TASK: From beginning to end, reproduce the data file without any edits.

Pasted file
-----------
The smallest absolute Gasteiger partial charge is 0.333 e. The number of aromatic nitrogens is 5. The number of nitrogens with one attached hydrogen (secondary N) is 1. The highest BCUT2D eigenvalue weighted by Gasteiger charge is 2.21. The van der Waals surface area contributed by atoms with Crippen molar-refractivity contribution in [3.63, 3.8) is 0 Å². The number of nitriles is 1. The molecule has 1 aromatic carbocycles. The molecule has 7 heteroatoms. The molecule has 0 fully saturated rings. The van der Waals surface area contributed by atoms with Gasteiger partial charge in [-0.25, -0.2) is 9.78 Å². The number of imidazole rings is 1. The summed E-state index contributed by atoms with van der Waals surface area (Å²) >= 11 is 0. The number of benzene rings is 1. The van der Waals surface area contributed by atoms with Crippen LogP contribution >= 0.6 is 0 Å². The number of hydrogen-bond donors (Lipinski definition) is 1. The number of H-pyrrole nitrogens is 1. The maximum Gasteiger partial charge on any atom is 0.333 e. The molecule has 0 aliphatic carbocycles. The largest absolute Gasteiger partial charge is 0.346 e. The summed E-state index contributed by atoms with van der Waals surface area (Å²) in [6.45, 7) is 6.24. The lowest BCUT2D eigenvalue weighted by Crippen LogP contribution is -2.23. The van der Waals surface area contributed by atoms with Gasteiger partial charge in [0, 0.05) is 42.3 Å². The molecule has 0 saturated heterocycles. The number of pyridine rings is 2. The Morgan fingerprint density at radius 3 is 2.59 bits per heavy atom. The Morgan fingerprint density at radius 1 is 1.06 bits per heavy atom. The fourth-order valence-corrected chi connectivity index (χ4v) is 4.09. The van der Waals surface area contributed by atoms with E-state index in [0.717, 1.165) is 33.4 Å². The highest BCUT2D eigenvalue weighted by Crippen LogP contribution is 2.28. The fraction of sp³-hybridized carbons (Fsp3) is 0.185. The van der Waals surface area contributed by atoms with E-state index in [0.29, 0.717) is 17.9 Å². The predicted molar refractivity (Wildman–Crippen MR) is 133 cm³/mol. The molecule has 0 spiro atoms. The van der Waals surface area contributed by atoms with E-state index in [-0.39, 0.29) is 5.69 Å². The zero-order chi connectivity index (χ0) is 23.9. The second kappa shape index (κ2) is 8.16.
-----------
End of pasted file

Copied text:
The smallest absolute Gasteiger partial charge is 0.333 e. The number of aromatic nitrogens is 5. The number of nitrogens with one attached hydrogen (secondary N) is 1. The highest BCUT2D eigenvalue weighted by Gasteiger charge is 2.21. The van der Waals surface area contributed by atoms with Crippen molar-refractivity contribution in [3.63, 3.8) is 0 Å². The number of nitriles is 1. The molecule has 1 aromatic carbocycles. The molecule has 7 heteroatoms. The molecule has 0 fully saturated rings. The van der Waals surface area contributed by atoms with Gasteiger partial charge in [-0.25, -0.2) is 9.78 Å². The number of imidazole rings is 1. The summed E-state index contributed by atoms with van der Waals surface area (Å²) >= 11 is 0. The number of benzene rings is 1. The van der Waals surface area contributed by atoms with Crippen LogP contribution >= 0.6 is 0 Å². The number of hydrogen-bond donors (Lipinski definition) is 1. The number of H-pyrrole nitrogens is 1. The maximum Gasteiger partial charge on any atom is 0.333 e. The molecule has 0 aliphatic carbocycles. The largest absolute Gasteiger partial charge is 0.346 e. The summed E-state index contributed by atoms with van der Waals surface area (Å²) in [6.45, 7) is 6.24. The lowest BCUT2D eigenvalue weighted by Crippen LogP contribution is -2.23. The van der Waals surface area contributed by atoms with Gasteiger partial charge in [0, 0.05) is 42.3 Å². The molecule has 0 saturated heterocycles. The number of pyridine rings is 2. The Morgan fingerprint density at radius 3 is 2.59 bits per heavy atom. The Morgan fingerprint density at radius 1 is 1.06 bits per heavy atom. The fourth-order valence-corrected chi connectivity index (χ4v) is 4.09. The van der Waals surface area contributed by atoms with E-state index in [0.717, 1.165) is 33.4 Å². The highest BCUT2D eigenvalue weighted by Crippen LogP contribution is 2.28. The fraction of sp³-hybridized carbons (Fsp3) is 0.185. The van der Waals surface area contributed by atoms with E-state index in [0.29, 0.717) is 17.9 Å². The predicted molar refractivity (Wildman–Crippen MR) is 133 cm³/mol. The molecule has 0 spiro atoms. The van der Waals surface area contributed by atoms with E-state index in [-0.39, 0.29) is 5.69 Å². The zero-order chi connectivity index (χ0) is 23.9. The second kappa shape index (κ2) is 8.16.